Celebrating a nomadic culture

0 Comment(s)Print E-mail China Daily, July 9, 2018
Vocalist-guitarist Yalalt from Mongolian music band Hanggai. [Photo provided to China Daily]

A film director uses a unique way to keep up the traditions of the ethnic Mongolian way of life.

June is a special month for Chinese film director Uragshaa (Wuershan) because he celebrates four birthdays, for his father, his two sons and himself.

So, Uragshaa decided to mark birthdays differently.

Instead of spending money on food and drinks, he has started a project called Nomad Relays along with musician Ilchi, anthropologist Uradyn E. Bulag and contemporary artist Chyanga.

The nonprofit project features academic lectures, film screenings, art exhibitions and live music performances to present the charms of nomadic culture, exploring its contemporary significance and reflecting on its future.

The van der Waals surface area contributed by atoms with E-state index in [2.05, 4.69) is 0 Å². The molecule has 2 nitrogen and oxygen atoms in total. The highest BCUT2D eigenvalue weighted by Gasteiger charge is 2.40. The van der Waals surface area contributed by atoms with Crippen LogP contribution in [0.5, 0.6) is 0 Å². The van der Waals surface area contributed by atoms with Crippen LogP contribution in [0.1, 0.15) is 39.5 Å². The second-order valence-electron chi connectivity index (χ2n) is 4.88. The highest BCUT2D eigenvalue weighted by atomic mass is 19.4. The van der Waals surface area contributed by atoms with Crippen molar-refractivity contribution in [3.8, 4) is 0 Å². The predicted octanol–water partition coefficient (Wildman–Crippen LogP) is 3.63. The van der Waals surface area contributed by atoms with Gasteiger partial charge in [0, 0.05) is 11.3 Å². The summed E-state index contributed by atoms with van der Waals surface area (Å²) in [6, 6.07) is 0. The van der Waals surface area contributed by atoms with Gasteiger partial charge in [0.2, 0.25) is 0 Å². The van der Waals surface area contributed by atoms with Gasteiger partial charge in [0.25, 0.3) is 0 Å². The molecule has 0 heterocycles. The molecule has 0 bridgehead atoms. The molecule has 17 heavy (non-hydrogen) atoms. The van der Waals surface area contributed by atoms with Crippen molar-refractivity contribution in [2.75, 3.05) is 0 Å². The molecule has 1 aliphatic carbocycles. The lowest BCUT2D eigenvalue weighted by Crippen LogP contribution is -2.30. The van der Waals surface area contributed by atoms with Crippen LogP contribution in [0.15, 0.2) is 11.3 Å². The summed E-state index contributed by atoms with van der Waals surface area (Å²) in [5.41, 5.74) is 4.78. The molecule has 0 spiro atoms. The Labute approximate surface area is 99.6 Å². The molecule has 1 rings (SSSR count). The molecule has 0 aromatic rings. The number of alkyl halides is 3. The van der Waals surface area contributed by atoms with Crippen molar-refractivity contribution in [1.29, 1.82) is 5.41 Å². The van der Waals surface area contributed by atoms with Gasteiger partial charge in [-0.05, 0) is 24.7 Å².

The project took off on June 30 at Chaoyang Park in Beijing. And the park site, named Mongol Camp, had dozens of Mongolian-style tents.

During the one-day event, about 300 people attended a lecture titled Nomadism as Method by Bulag, watched a documentary, titled Shaman's Ladder directed by filmmaker Agtachin Zorigt, and viewed a contemporary art work, titled All Thing, by artist Chyanga, besides enjoying music performances by bands including Tuvan group Huun-Huur-Tu, Beijing-based Hanggai and Mongolism.

"Urbanization has changed the way Mongolian people live. Nomadic herding is disappearing. So, given the circumstances, what is nomadic culture now?" says Uragshaa, who was born in Hohhot, the capital of the Inner Mongolia autonomous region, to ethnic Mongolian parents.

"With this project, we want to combine different art forms, and provide the audience with information and perspectives on nomadic culture. It's also a chance for me to observe, reflect and learn about my roots."

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